- Honda Civic is a compact sedan competing with vehicles like the Toyota Corolla
- Honda Insight is a compact hybrid sedan similar to the Toyota Corolla Hybrid
- Both vehicles come with modern technology and a healthy assortment of active safety features
Honda‘s two compact sedans, the Civic and Insight, share many of their major components. In fact, you could just as easily call the Insight the Civic Hybrid and you wouldn’t be wrong, given that the main thing differentiating these two vehicles is their powertrains. Below, we’ll compare the 2020 Honda Civic and Insight in a number of categories to better highlight their differences.
The Civic and Insight share their main bodywork, which is evident when you compare their long, sloping greenhouses. They’re identical. The two vehicles share wheelbases and their overall length as well. Honda has done a great job differentiating the two, though, via unique front-and rear-end styling. While both vehicles look conservatively futuristic, the Insight is a little more squared-off up front and in the rear than the Civic. See the 2020 Honda Civic models for sale near you or See the 2020 Honda Insight models for sale near you
While their outsides are pretty similar, Honda has made an effort to differentiate the Insight from the Civic on the inside. While the functionality is virtually the same, the two vehicles have different dashboard designs. The Insight comes standard with a push-button gear selector, while the Civic sticks to an old-school lever.
In terms of interior dimensions, the two vehicles are pretty much identical. Both offer 37.4 inches of second-row legroom and 15.1 cu ft. of cargo room, except for in their top-spec Touring trims, which come with 14.7 cu ft.
The regular Civic can be had with two different engines. Base models use a 2.0-liter 4-cylinder that puts out 158 horsepower and 138 lb-ft of torque. A 6-speed manual is available on certain trims, but the majority come with a continuously variable automatic. With the CVT, this engine returns 30 mpg city/38 mpg hwy/33 mpg combined. Civic EX, Touring and EX-L models pack a 1.5-liter turbocharged 4-cylinder putting out 174 hp and 162 lb-ft of torque. In the Civic sedan, this engine comes mated exclusively to a continuously variable automatic. With the turbo, the Civic returns slightly better fuel economy, with ratings of 32 mpg city/42 mpg hwy/36 combined.
The Insight’s main selling point is its frugal and efficient powertrain. The Insight uses a 1.5-liter 4-cylinder paired with a hybrid motor for a total system output of 151 hp. This is sent to the front wheels through a continuously variable automatic. Fuel economy for the Insight comes in at an impressive 55 mpg city/49 mpg hwy/52 combined.
Features & Technology
Either of these vehicles packs a reasonable amount of tech. Both come standard with Honda Sensing, which is Honda’s suite of active safety features consisting of automatic emergency braking, lane-keeping assist and radar cruise control. Android Auto and Apple CarPlay come on all but the base trims. Other features available on both vehicles include LED headlights, enhanced sound systems, dual-zone climate control and in-car Wi-Fi. Both vehicles can be had with heated seats, though only the Civic is available with a heated second row.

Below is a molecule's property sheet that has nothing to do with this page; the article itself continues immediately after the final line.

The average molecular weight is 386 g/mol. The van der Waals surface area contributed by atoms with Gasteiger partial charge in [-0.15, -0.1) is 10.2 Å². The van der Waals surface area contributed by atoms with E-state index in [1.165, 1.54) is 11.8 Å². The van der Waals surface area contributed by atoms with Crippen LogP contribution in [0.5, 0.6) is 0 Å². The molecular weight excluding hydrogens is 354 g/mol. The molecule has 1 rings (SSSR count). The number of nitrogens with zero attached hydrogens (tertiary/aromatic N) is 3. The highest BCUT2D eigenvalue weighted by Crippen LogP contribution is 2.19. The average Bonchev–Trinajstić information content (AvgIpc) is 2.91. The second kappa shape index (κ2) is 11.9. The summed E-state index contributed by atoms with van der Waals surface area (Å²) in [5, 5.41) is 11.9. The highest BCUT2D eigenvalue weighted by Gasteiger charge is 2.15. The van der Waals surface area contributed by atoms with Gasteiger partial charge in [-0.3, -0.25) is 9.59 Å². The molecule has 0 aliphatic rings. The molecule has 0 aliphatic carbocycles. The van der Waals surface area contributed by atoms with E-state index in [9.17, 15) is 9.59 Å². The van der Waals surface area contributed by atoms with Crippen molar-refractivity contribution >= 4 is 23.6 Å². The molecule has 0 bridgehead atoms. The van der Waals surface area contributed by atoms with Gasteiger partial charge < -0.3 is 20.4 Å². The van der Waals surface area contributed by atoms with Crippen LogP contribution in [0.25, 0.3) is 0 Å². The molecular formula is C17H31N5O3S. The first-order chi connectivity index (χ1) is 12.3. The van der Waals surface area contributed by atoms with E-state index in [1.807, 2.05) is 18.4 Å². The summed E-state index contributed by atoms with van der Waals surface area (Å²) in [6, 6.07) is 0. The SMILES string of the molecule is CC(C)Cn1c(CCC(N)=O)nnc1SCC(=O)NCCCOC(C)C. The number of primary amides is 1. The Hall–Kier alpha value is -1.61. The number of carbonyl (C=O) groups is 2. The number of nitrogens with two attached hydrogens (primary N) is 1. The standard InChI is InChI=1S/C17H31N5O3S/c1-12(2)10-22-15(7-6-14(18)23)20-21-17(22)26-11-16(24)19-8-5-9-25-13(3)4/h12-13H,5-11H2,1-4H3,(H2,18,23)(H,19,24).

One drawback to either vehicle is the inclusion of Honda’s LaneWatch system. In place of blind spot monitoring, LaneWatch is a unique system that projects a feed from a camera located in the side view mirror onto the center infotainment screen any time the turn signal is depressed. As it’s not nearly as functional as proper blind spot monitoring, Honda has phased out LaneWatch on most of its vehicles, but it remains on both the Civic and Insight.
The 2020 Honda Civic has a starting price of $21,605 when factoring in destination and handling fees. Ignoring the available performance models and unique body styles, a loaded Civic Sedan Touring model comes in at $28,655. A base-model 2020 Honda Insight LX starts at $23,885, while a fully-loaded Touring model has an MSRP of $29,295.
It’s best to think of the Insight as the hybrid version of the Civic. While both vehicles offer great fit and finish, a refined ride and similar interior spaces, the Insight returns better fuel economy than the Civic — much better, in fact, with an advantage of about 20 mpg in all categories depending on trim levels and options selected. Beyond that, the Civic does offer a few additional body styles and gives you the option of a manual transmission. The Insight comes solely as a sedan with a continuously variable automatic. If you know you want a non-Si Civic sedan, the Insight is worth considering, given that it requires just a small price premium over a comparably-equipped Civic. To decide between the two, do a little math and see how long it would take you to pay off the Insight’s price premium in the form of fuel savings. If the payback happens in a shorter amount of time than you plan to keep the car for, then the Insight is probably a smart move. Find a Honda Civic for sale or Find a Honda Insight for sale